Hyaluronic acid (HA) is a naturally occurring linear polysaccharide of the extracellular matrix of connective tissue, synovial fluid, and other tissues. It possesses various physiological and structural functions, which include cellular and extracellular interactions, interactions with growth factors and regulation of the osmotic pressure, and tissue lubrication. All these functions help in maintaining the structural and homeostatic integrity of the tissue.
Extensive studies on the chemical and physicochemical properties of HA and its physiological role in humans have proved that it is an ideal biomaterial for cosmetic, medical, and pharmaceutical applications.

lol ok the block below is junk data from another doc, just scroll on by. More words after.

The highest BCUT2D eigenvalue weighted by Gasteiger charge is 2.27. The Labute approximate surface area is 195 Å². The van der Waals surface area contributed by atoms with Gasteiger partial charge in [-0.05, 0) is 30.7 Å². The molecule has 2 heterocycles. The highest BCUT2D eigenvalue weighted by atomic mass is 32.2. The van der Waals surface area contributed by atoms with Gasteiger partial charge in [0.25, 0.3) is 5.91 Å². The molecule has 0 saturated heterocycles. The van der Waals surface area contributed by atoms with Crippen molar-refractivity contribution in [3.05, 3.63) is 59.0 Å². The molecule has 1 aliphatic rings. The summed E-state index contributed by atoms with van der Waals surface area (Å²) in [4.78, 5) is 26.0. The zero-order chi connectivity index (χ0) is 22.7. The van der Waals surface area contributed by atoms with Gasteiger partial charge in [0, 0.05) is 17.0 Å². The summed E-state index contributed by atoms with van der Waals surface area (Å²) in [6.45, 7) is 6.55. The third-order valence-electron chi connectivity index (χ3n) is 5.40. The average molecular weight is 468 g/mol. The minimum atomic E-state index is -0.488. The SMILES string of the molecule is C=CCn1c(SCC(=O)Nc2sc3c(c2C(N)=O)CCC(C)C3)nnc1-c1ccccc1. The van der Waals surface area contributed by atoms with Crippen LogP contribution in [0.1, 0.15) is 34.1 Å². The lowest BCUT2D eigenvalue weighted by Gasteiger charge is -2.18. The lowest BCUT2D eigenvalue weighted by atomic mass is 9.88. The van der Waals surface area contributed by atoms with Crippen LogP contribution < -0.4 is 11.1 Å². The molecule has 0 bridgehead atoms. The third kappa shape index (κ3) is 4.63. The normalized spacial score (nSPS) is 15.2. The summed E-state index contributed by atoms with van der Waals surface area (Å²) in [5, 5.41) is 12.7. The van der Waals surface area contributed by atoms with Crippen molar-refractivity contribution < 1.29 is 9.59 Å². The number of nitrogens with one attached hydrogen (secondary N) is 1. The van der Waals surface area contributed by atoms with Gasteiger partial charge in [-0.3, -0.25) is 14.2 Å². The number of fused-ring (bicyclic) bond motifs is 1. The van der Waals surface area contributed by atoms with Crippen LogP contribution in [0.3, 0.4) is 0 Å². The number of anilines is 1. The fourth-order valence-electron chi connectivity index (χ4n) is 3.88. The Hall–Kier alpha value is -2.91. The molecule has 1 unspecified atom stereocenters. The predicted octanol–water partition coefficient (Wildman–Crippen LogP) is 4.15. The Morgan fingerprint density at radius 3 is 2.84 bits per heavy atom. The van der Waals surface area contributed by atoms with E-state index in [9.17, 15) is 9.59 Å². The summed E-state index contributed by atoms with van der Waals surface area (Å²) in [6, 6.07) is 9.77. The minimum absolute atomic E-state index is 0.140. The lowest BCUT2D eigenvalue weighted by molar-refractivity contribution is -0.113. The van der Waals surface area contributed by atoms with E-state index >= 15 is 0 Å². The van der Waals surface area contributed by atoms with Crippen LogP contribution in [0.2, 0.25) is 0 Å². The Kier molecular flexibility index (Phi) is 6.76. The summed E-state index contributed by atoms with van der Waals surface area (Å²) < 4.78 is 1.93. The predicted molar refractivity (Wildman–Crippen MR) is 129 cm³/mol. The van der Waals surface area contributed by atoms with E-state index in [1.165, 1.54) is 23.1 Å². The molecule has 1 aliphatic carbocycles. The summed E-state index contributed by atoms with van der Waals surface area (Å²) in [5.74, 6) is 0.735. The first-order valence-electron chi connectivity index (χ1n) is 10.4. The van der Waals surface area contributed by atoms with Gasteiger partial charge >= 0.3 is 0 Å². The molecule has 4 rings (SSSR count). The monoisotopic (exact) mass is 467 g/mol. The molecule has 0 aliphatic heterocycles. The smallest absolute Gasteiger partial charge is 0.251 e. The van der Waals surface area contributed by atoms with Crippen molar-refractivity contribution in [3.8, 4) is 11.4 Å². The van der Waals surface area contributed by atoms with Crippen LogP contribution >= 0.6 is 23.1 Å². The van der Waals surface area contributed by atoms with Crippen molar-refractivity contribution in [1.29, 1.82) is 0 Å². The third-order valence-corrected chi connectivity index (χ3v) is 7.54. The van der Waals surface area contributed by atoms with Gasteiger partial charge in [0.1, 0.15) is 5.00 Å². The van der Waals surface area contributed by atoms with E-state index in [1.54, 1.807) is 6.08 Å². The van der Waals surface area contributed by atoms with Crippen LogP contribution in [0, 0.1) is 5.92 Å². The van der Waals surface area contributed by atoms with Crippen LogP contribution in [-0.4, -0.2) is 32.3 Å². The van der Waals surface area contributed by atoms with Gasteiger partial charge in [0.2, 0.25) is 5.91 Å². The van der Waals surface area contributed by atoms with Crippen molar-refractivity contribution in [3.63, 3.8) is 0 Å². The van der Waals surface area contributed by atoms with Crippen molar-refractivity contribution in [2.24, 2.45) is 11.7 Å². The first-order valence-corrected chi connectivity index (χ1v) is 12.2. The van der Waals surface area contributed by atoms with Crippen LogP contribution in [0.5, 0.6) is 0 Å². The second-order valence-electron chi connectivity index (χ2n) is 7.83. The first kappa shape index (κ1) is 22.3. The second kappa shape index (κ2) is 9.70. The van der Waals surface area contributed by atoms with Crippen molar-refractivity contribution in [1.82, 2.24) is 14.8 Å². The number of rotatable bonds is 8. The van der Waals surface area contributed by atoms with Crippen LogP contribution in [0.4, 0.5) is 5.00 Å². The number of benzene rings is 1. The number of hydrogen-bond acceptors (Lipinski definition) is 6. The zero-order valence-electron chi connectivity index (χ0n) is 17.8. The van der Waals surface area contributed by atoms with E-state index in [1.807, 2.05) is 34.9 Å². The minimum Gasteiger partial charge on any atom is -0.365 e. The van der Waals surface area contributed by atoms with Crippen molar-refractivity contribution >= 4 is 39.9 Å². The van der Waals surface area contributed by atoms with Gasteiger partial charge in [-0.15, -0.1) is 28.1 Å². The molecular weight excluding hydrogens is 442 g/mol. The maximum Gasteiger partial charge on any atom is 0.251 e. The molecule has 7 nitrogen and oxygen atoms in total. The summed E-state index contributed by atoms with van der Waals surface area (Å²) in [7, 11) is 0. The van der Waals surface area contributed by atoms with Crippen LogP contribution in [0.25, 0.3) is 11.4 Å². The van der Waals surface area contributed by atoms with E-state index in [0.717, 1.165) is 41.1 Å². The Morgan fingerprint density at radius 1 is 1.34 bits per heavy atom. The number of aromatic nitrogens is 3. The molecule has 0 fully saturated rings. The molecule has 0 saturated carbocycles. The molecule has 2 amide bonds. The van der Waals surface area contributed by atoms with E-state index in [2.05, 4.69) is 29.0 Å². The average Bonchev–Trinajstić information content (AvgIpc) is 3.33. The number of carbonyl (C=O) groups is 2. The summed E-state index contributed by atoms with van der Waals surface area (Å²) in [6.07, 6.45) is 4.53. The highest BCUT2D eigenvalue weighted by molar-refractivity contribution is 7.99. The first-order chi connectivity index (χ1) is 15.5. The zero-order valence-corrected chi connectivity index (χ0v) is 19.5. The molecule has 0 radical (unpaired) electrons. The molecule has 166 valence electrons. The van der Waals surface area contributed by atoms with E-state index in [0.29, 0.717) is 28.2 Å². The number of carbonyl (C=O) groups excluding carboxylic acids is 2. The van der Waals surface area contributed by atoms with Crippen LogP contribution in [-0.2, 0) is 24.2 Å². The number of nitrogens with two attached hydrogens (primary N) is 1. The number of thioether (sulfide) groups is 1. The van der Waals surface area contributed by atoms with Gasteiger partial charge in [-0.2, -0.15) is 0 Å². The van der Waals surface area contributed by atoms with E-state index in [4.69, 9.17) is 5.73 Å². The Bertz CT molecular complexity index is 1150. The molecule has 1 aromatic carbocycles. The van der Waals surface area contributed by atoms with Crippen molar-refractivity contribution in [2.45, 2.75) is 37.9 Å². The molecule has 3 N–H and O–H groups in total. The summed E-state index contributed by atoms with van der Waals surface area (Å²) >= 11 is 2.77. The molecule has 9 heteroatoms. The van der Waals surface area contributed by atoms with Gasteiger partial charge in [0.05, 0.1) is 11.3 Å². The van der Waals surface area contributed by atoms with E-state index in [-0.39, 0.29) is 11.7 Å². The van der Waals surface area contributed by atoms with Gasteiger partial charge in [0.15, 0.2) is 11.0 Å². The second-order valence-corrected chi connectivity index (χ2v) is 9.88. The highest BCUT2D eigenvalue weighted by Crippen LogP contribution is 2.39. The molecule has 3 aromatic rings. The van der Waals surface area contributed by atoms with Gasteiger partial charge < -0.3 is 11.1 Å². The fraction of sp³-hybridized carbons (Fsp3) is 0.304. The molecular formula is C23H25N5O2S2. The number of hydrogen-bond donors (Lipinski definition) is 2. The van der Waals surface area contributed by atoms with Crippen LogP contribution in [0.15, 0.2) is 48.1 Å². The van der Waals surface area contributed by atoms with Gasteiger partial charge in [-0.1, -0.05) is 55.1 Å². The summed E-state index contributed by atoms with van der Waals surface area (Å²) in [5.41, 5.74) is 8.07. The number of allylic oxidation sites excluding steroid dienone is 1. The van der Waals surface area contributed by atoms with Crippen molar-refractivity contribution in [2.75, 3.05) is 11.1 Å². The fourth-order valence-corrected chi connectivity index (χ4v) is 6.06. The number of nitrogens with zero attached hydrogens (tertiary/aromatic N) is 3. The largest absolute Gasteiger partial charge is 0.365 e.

HA is found in almost all vertebrate organs, but most abundantly in the extracellular matrix of soft connective tissues.
In the skin, it has a protective, structure stabilising and shock-absorbing role. The highest concentrations of HA are found in soft connective tissues (umbilical cord, synovial fluid, skin) and the lowest in blood serum.
Most cells of the body are capable of synthesising HA and synthesis take place in the cell membrane.